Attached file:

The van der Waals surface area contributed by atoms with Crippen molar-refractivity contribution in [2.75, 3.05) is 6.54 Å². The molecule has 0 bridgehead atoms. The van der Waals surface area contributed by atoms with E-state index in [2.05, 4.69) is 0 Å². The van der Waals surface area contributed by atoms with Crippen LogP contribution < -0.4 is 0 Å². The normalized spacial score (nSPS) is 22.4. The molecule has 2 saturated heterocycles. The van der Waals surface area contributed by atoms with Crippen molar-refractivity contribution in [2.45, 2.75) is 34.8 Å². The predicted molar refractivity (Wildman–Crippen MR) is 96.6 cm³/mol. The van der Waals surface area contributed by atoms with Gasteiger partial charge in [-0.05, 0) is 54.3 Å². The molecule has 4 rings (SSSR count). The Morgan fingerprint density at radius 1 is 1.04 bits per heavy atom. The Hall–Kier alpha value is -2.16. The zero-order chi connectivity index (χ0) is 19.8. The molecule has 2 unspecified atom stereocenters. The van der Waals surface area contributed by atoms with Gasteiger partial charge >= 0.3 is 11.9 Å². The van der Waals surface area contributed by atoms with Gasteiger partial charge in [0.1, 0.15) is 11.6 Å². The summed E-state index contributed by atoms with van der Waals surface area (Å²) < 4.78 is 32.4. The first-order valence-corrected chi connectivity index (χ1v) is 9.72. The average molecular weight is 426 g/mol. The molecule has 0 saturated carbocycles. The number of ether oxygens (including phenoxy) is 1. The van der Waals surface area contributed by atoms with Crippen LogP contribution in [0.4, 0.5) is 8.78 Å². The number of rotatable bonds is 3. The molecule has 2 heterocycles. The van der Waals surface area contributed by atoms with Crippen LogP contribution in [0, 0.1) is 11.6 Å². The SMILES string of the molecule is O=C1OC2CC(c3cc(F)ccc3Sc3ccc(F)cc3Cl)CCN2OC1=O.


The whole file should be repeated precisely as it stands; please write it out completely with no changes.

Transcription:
The van der Waals surface area contributed by atoms with Crippen molar-refractivity contribution in [2.75, 3.05) is 6.54 Å². The molecule has 0 bridgehead atoms. The van der Waals surface area contributed by atoms with E-state index in [2.05, 4.69) is 0 Å². The van der Waals surface area contributed by atoms with Crippen LogP contribution < -0.4 is 0 Å². The normalized spacial score (nSPS) is 22.4. The molecule has 2 saturated heterocycles. The van der Waals surface area contributed by atoms with Crippen molar-refractivity contribution in [2.45, 2.75) is 34.8 Å². The predicted molar refractivity (Wildman–Crippen MR) is 96.6 cm³/mol. The van der Waals surface area contributed by atoms with Gasteiger partial charge in [-0.05, 0) is 54.3 Å². The molecule has 4 rings (SSSR count). The Morgan fingerprint density at radius 1 is 1.04 bits per heavy atom. The Hall–Kier alpha value is -2.16. The zero-order chi connectivity index (χ0) is 19.8. The molecule has 2 unspecified atom stereocenters. The van der Waals surface area contributed by atoms with Gasteiger partial charge >= 0.3 is 11.9 Å². The van der Waals surface area contributed by atoms with Gasteiger partial charge in [0.1, 0.15) is 11.6 Å². The summed E-state index contributed by atoms with van der Waals surface area (Å²) < 4.78 is 32.4. The first-order valence-corrected chi connectivity index (χ1v) is 9.72. The average molecular weight is 426 g/mol. The molecule has 0 saturated carbocycles. The number of ether oxygens (including phenoxy) is 1. The van der Waals surface area contributed by atoms with Crippen LogP contribution in [0.4, 0.5) is 8.78 Å². The number of rotatable bonds is 3. The molecule has 2 heterocycles. The van der Waals surface area contributed by atoms with Crippen LogP contribution in [0, 0.1) is 11.6 Å². The SMILES string of the molecule is O=C1OC2CC(c3cc(F)ccc3Sc3ccc(F)cc3Cl)CCN2OC1=O.